Anyway, my robotic course slides simply state that, by considering the Laplace transform of the equation, namely $$s^2\boldsymbol E(s)+\boldsymbol K_D s\boldsymbol E(s)+\boldsymbol K_P \boldsymbol E(s) + \boldsymbol K_I \frac{\boldsymbol E(s)}{s} = \boldsymbol 0$$ one should immediately recognize that the system poles can be found as the zeros of the determinant of the matrix $$s^3 \boldsymbol I + s^2 \boldsymbol K_D+ \boldsymbol K_P s + \boldsymbol K_I$$ (which is exactly the matrix I have found where a common factor $s^2$ is brought out of the determinant as $s^{2n}$).

Why and how does this equation turn out so simply, without actually computing a determinant? Where is the error in my procedure? Is there a simple or easier way to find the eigenvalues of such a matrix?

By looking carefully at it, one can find a strong similarity between this block matrix and the classical companion matrix which always comes out when a state space representation is created from a transfer function or a differential equation and allows to compute immediately the characteristic polynomial simply by using the elements on the last row, with minus sign, rightwards as coefficient of increasing degree up to $s^n$ (which has no coefficient). Is there by chance an analogous property for this kind of "block companion" matrix?

EDIT:

A. Exactly what I thought, my only puzzlement is whether zero is an eigenvalue (with multiplicity 2n); I perfectly know it is a totally stupid question but this is confusing me.

B. Is what you have just derived the transfer function between the initial state $\boldsymbol \xi (0)$ and the state $\boldsymbol \xi (t)$? I am not sure I got what you mean, so correct me if I'm wrong: as you havesaid, if $\boldsymbol \xi (0) = \boldsymbol 0$, I should obtain $$\det(s \boldsymbol I -\boldsymbol A)\boldsymbol E(s) = \det\left(s^3 \boldsymbol I + s^2 \boldsymbol K_D + s \boldsymbol K_P + \boldsymbol K_I\right) \boldsymbol E(s)= \boldsymbol 0$$ while the equation reported in the slides seems slightly different: $$\left(s^3 \boldsymbol I + s^2 \boldsymbol K_D + s \boldsymbol K_P + \boldsymbol K_I\right)\boldsymbol E(s) = \boldsymbol 0$$ where the third degree polynomial is a matrix and not a scalar as in previous equation. Are they somehow equivalent?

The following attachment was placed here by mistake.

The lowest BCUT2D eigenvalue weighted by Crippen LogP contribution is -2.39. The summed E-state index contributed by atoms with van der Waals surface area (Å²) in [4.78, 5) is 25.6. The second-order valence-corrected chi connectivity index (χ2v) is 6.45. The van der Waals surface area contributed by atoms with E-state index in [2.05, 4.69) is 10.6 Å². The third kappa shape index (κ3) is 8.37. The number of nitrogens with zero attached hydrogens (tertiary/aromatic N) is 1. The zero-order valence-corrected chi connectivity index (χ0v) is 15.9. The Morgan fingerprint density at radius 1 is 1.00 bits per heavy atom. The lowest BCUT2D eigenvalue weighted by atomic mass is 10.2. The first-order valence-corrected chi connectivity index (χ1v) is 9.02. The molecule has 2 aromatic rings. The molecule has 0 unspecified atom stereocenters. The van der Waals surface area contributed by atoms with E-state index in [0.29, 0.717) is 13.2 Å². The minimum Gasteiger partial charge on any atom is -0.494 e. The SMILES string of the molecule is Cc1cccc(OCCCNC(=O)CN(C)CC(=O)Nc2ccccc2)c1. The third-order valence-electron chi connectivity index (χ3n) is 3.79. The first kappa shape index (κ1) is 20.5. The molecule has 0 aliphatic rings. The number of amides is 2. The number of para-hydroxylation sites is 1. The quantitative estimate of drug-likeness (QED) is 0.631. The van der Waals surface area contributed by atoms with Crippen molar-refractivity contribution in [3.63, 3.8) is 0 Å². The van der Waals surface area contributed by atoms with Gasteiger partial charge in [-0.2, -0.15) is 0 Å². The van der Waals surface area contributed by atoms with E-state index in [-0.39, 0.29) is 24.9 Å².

C. Thank you for the feedback, It's always difficult to convince myself that I have actually proved something new.

• A) There are exactly $3n$ eigenvalues (equal to the order of $\mathbf{A}$) which are the zeros of the polynomial $q(s)=\det(Q(s)) = \det (s^3 \mathbf{I}+s^2 \mathbf{K_D}+s \mathbf{K_P}+ \mathbf{K_I})$. The other $s^{2n}$ terms are cancelled by the terms $1/s^{2n}$. Thus, zero is an eigenvalue only if it is a zero of $q(s)$. B) For $\xi(0)=0$ since $Q(s)E(s)=0$ we have $\det(Q(s))E(s)=adj(Q(s))[Q(s)E(s)]=0$. If $\xi(0)\neq 0$ then you can prove $Q(s)E(s)=M(s)$ with $M(s):=\dot{e}(0)+(K_D+s\mathbf{I})e(0)$ which yields $\det(s\mathbf{I}-A)E(s) =\det(Q(s))E(s) = adj(Q(s))M(s)$. – RTJ Aug 17 '16 at 14:32

## 1 Answer

A. First of all, your analysis appears correct. From the final derivation you can write $$s^{2n}\det\left(s\mathbf{I}+\mathbf{K_D}+\frac{1}{s}\mathbf{K_P}+\frac{1}{s^2}\mathbf{K_I}\right)=s^{2n}\det\left(\frac{1}{s^2}\mathbf{I}\cdot\left(s^3\mathbf{I}+s^2\mathbf{K_D}+s\mathbf{K_P}+\mathbf{K_I}\right)\right)\\ =s^{2n}\det\left(\frac{1}{s^2}\mathbf{I}\right)\det\left(s^3\mathbf{I}+s^2\mathbf{K_D}+s\mathbf{K_P}+\mathbf{K_I}\right)\\ =s^{2n}\left(\frac{1}{s^2}\right)^n\det\left(s^3\mathbf{I}+s^2\mathbf{K_D}+s\mathbf{K_P}+\mathbf{K_I}\right)\\ =\det\left(s^3\mathbf{I}+s^2\mathbf{K_D}+s\mathbf{K_P}+\mathbf{K_I}\right)$$ which is exactly your slide equation.

B. Since $\mathbf{\dot{\xi}}=\mathbf{A}\mathbf{\xi}$ the Laplace transform yields $$\Xi(s)=(s\mathbf{I}-\mathbf{A})^{-1}\xi(0)=\frac{adj(s\mathbf{I}-\mathbf{A})}{\det(s\mathbf{I}-\mathbf{A})}\xi(0)$$ and for $E(s)$ we have that $$E(s)=[0_{n\times n} \quad \mathbf{I}_n \quad 0_{n\times n}]\Xi(s)=\frac{1}{\det(s\mathbf{I}-\mathbf{A})}N(s)$$ with $N(s)$ a vector of dimension $n$ with elements polynomials of order at most $n-1$ defined by $$N(s):=[0_{n\times n} \quad \mathbf{I}_n \quad 0_{n\times n}]\:adj(s\mathbf{I}-\mathbf{A})\:\xi(0).$$ Thus, $$\det(s\mathbf{I}-\mathbf{A})E(s)=N(s)$$ which is exactly the equation you have written (with $\xi(0)=0$).

C. With respect to the property of the characteristic polynomial of a block companion matrix, well, you have just proved it!

• Thank you for the answer, I'm going to adopt your convention for my comment, that owing to the excessive length has been moved inside the question itself (see EDIT). – Vexx23 Aug 17 '16 at 11:52